Just that magnificent mural under the opening credits alone is a masterwork. I'll never understand why anyone would have voted to cut that out, not to mention all the rest.
I'll never forget sitting in the theatre when "Mama, Look Sharp" began, and I realized that "Cool Men" had been snipped. My heart hit the floor, and I felt sick for the rest of the film.
I still believe that had he left it intact, he might have received a few awards for it!

 Posted:   May 5, 2001 - 5:12 AM   
 By:   Ron Pulliam   (Member)

Originally posted by Eric Paddon:
let's also not forget how fortunate we should be that at a time when Broadway shows were no longer getting made into movies, "1776" managed to sneak in under that wire. A lot of "1776's" contemporaries in Broadway were not so fortunate with "Promises, Promises" (the best musical from the year before) planned but never made for instance.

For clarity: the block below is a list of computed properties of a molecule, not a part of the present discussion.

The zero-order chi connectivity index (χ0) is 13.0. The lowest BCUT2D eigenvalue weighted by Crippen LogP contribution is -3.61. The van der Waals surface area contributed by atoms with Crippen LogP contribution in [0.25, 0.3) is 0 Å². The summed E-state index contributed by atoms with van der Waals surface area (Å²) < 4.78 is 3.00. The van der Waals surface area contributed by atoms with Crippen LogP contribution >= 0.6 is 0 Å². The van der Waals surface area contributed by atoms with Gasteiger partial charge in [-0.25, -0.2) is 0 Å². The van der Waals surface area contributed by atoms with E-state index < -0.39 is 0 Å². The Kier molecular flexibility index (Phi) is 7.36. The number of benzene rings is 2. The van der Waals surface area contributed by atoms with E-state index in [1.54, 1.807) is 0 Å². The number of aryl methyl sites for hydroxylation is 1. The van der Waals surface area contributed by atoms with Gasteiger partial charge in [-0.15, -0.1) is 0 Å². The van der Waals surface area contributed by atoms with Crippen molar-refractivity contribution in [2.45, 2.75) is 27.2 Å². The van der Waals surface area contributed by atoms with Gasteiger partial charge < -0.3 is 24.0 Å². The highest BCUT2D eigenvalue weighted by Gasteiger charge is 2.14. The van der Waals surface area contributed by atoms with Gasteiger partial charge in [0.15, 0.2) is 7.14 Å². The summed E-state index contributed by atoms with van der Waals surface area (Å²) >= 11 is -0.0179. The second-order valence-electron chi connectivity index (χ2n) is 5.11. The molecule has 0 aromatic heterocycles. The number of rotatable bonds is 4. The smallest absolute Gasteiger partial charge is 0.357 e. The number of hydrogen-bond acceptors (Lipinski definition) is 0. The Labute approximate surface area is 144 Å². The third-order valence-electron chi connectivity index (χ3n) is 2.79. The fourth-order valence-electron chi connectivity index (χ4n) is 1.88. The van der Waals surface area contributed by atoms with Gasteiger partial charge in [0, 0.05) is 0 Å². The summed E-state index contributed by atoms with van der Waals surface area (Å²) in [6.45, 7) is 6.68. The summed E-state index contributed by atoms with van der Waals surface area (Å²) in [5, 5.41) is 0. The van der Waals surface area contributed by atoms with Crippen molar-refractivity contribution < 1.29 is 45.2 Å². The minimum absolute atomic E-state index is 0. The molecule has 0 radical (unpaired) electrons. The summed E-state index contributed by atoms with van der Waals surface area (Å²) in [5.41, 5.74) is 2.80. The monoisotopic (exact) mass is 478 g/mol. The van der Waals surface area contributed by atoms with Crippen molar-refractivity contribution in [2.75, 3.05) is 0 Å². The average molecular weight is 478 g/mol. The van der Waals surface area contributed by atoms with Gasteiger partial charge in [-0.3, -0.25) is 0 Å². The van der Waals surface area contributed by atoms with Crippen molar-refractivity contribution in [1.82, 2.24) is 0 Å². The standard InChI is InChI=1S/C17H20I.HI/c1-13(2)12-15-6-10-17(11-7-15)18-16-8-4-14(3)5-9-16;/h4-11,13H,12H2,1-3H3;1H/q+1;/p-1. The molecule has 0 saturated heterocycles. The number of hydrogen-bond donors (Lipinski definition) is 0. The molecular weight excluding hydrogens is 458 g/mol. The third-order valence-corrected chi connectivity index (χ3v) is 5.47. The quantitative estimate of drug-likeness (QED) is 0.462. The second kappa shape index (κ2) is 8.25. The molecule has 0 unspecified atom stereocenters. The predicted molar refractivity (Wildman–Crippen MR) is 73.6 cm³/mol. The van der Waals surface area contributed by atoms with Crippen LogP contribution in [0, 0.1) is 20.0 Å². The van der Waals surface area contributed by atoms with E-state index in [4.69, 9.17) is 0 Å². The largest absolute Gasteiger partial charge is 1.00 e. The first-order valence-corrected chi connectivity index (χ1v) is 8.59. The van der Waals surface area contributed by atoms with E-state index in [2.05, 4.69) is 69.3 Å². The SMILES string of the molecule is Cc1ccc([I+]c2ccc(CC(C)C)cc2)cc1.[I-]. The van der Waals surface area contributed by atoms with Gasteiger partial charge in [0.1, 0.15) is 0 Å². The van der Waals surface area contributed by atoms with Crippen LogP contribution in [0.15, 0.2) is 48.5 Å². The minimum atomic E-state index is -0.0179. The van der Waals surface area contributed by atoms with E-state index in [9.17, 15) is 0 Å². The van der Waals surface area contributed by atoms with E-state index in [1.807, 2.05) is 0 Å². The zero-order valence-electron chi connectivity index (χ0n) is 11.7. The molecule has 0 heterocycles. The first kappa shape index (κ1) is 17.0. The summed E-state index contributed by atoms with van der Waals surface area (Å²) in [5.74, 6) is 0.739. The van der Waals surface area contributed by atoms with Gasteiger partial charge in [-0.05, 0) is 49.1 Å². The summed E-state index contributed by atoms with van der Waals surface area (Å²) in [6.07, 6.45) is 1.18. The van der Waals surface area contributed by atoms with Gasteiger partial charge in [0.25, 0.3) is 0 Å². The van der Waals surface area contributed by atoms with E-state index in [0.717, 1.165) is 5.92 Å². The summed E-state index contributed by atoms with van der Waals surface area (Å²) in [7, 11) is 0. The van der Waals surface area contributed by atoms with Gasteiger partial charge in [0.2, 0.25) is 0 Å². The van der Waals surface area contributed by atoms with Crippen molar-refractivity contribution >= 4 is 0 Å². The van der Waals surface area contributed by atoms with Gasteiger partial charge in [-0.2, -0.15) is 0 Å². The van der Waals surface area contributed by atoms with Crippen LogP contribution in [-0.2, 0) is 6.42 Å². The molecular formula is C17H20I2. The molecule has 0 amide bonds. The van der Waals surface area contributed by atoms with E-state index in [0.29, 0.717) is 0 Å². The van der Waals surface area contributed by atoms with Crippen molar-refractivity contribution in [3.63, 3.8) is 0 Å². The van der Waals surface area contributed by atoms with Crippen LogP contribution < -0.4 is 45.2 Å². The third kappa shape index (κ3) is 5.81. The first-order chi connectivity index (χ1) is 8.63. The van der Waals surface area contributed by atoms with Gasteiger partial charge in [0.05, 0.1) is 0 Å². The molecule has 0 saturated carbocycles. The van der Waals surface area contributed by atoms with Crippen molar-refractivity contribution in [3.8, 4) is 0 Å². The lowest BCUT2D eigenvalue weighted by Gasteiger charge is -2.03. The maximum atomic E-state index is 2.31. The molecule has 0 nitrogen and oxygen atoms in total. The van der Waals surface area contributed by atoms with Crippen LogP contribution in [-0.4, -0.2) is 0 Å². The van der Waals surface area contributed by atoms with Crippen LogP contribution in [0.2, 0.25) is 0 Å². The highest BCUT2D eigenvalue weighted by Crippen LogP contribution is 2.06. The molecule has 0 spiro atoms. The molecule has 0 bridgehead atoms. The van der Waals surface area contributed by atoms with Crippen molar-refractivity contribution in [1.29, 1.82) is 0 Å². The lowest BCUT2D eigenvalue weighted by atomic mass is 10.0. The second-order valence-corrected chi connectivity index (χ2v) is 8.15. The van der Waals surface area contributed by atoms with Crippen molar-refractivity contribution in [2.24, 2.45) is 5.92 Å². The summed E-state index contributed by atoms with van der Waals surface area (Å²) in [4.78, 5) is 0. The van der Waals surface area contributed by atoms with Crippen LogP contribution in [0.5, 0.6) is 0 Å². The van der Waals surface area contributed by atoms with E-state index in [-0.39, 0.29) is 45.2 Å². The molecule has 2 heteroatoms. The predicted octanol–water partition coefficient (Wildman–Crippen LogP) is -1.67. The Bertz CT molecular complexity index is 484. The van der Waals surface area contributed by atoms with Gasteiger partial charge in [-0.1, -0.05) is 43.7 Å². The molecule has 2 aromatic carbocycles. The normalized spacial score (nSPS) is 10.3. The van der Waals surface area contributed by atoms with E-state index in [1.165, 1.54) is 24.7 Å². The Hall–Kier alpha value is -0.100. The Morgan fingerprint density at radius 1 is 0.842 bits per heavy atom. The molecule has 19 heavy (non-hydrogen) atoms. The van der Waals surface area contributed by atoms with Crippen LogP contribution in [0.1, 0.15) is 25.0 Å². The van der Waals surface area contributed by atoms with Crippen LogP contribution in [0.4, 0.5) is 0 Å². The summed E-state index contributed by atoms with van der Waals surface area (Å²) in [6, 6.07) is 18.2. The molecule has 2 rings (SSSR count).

As I recall, 20th Century-Fox bought the film rights to this Burt Bacharach musical. Was it based on "The Apartment" or some other film from the early 60s?

Anyway, it may have been the failure of Bacharach's "Lost Horizon" -- not to mention the success of the totally overhauled "Cabaret" -- that spelled the doom of that film. "Man of La Mancha" going bust as film didn't help, either (although I love Rosethal's treatment of the score!).

 Posted:   May 5, 2001 - 5:23 AM   
 By:   Eric Paddon   (Member)

Yes, it's based on "The Apartment" and I think it was United Artists who had the rights since they put out the cast album (Rykodisc finally released it on CD last year). Because it has a very distinctive late-60s sound and style in its score and choreography, no one has ever considered it revivable in today's Broadway.